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boundary-value methods


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1: 3.6 Linear Difference Equations
However, w n can be computed successfully in these circumstances by boundary-value methods, as follows. … For a difference equation of order k ( 3 ), …or for systems of k first-order inhomogeneous equations, boundary-value methods are the rule rather than the exception. …
2: 28.34 Methods of Computation
  • (c)

    Solution of (28.2.1) by boundary-value methods; see §3.7(iii). This can be combined with §28.34(ii)(c).

  • (d)

    Solution of the systems of linear algebraic equations (28.4.5)–(28.4.8) and (28.14.4), with the conditions (28.4.9)–(28.4.12) and (28.14.5), by boundary-value methods3.6) to determine the Fourier coefficients. Subsequently, the Fourier series can be summed with the aid of Clenshaw’s algorithm (§3.11(ii)). See Meixner and Schäfke (1954, §2.87). This procedure can be combined with §28.34(ii)(d).

  • 3: 11.13 Methods of Computation
    For 𝐌 ν ( x ) both forward and backward integration are unstable, and boundary-value methods are required (§3.7(iii)). … In consequence forward recurrence, backward recurrence, or boundary-value methods may be necessary. …
    4: 12.17 Physical Applications
    By using instead coordinates of the parabolic cylinder ξ , η , ζ , defined by …
    5: 9.17 Methods of Computation
    In these cases boundary-value methods need to be used instead; see §3.7(iii). …
    6: 3.7 Ordinary Differential Equations
    §3.7(iii) Taylor-Series Method: Boundary-Value Problems
    It will be observed that the present formulation of the Taylor-series method permits considerable parallelism in the computation, both for initial-value and boundary-value problems. … General methods for boundary-value problems for ordinary differential equations are given in Ascher et al. (1995). …
    7: 16.25 Methods of Computation
    §16.25 Methods of Computation
    Methods for computing the functions of the present chapter include power series, asymptotic expansions, integral representations, differential equations, and recurrence relations. …Instead a boundary-value problem needs to be formulated and solved. …
    8: Brian D. Sleeman
     thesis was Some Boundary Value Problems Associated with the Heun Equation. … Sleeman was elected a Fellow of the Royal Society of Edinburgh in 1976 and is the founding editor of the journal Computational and Mathematical Methods in Medicine. …
    9: Bibliography
  • G. E. Andrews (1996) Pfaff’s method II: Diverse applications. J. Comput. Appl. Math. 68 (1-2), pp. 15–23.
  • T. M. Apostol and H. S. Zuckerman (1951) On magic squares constructed by the uniform step method. Proc. Amer. Math. Soc. 2 (4), pp. 557–565.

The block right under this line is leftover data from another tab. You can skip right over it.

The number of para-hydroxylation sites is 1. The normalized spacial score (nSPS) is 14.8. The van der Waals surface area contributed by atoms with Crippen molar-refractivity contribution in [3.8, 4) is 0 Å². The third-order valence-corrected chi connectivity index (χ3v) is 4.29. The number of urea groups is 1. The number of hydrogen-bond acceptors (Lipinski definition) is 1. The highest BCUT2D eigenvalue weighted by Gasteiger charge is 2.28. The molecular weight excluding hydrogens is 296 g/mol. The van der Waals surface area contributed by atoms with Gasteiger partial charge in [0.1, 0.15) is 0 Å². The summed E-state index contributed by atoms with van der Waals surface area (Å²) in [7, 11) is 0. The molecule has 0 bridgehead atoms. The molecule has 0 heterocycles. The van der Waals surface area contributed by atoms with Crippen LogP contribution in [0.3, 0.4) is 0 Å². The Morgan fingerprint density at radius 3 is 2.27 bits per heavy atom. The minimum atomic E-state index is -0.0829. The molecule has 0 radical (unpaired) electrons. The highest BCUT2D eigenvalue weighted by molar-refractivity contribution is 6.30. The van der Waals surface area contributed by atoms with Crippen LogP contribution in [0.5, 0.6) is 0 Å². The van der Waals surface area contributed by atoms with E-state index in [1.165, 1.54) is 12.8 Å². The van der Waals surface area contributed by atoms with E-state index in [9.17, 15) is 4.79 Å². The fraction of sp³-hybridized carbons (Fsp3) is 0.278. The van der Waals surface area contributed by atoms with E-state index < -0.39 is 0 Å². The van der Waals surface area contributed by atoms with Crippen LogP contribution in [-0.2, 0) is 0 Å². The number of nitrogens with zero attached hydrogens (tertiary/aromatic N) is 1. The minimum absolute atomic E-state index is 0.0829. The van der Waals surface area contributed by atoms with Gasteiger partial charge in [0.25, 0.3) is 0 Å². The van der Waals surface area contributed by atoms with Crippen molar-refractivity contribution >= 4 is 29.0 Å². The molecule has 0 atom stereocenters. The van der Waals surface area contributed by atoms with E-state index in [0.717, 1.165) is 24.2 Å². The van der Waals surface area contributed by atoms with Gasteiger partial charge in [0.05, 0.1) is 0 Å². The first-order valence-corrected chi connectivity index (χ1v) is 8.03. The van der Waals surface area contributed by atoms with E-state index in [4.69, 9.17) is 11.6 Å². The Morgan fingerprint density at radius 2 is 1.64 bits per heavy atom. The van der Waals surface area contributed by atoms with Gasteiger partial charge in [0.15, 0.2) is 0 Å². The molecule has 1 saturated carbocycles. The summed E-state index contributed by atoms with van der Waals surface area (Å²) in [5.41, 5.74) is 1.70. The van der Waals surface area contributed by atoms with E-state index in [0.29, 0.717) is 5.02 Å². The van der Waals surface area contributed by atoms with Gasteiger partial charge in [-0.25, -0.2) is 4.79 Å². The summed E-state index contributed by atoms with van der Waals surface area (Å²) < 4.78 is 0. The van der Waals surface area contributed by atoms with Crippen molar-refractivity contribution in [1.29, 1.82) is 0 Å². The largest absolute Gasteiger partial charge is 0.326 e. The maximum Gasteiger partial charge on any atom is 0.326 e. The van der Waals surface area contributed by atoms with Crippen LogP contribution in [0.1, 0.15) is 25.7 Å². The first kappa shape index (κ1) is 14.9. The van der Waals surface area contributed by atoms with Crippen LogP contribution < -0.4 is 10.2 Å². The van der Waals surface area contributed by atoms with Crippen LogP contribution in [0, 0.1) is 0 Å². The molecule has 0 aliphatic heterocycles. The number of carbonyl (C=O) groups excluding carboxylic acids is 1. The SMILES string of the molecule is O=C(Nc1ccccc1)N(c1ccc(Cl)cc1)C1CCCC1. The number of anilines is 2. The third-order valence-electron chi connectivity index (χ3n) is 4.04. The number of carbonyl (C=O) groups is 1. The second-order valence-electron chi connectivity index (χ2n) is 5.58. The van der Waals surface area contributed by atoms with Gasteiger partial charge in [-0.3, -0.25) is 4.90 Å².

• G. B. Arfken and H. J. Weber (2005) Mathematical Methods for Physicists. 6th edition, Elsevier, Oxford.
  • V. I. Arnol d (1997) Mathematical Methods of Classical Mechanics. Graduate Texts in Mathematics, Vol. 60, Springer-Verlag, New York.
  • U. M. Ascher, R. M. M. Mattheij, and R. D. Russell (1995) Numerical Solution of Boundary Value Problems for Ordinary Differential Equations. Classics in Applied Mathematics, Vol. 13, Society for Industrial and Applied Mathematics (SIAM), Philadelphia, PA.
  • 10: 1.18 Linear Second Order Differential Operators and Eigenfunction Expansions
    Ignoring the boundary value terms it follows that
    Self-adjoint extensions of (1.18.28) and the Weyl alternative
    A boundary value for the end point a is a linear form on 𝒟 ( * ) of the formwhere α and β are given functions on X , and where the limit has to exist for all f . Then, if the linear form is nonzero, the condition ( f ) = 0 is called a boundary condition at a . Boundary values and boundary conditions for the end point b are defined in a similar way. If n 1 = 1 then there are no nonzero boundary values at a ; if n 1 = 2 then the above boundary values at a form a two-dimensional class. Similarly at b . Any self-adjoint extension of can be obtained by restricting * to those f 𝒟 ( * ) for which, if n 1 = 2 , 1 ( f ) = 0 for a chosen 1 at a and, if n 2 = 2 , 2 ( f ) = 0 for a chosen 2 at b .The above results, especially the discussions of deficiency indices and limit point and limit circle boundary conditions, lay the basis for further applications. The reader is referred to Coddington and Levinson (1955), Friedman (1990, Ch. 3), Titchmarsh (1962a), and Everitt (2005b, pp. 45–74) and Everitt (2005a, pp. 272–331), for detailed methods and results.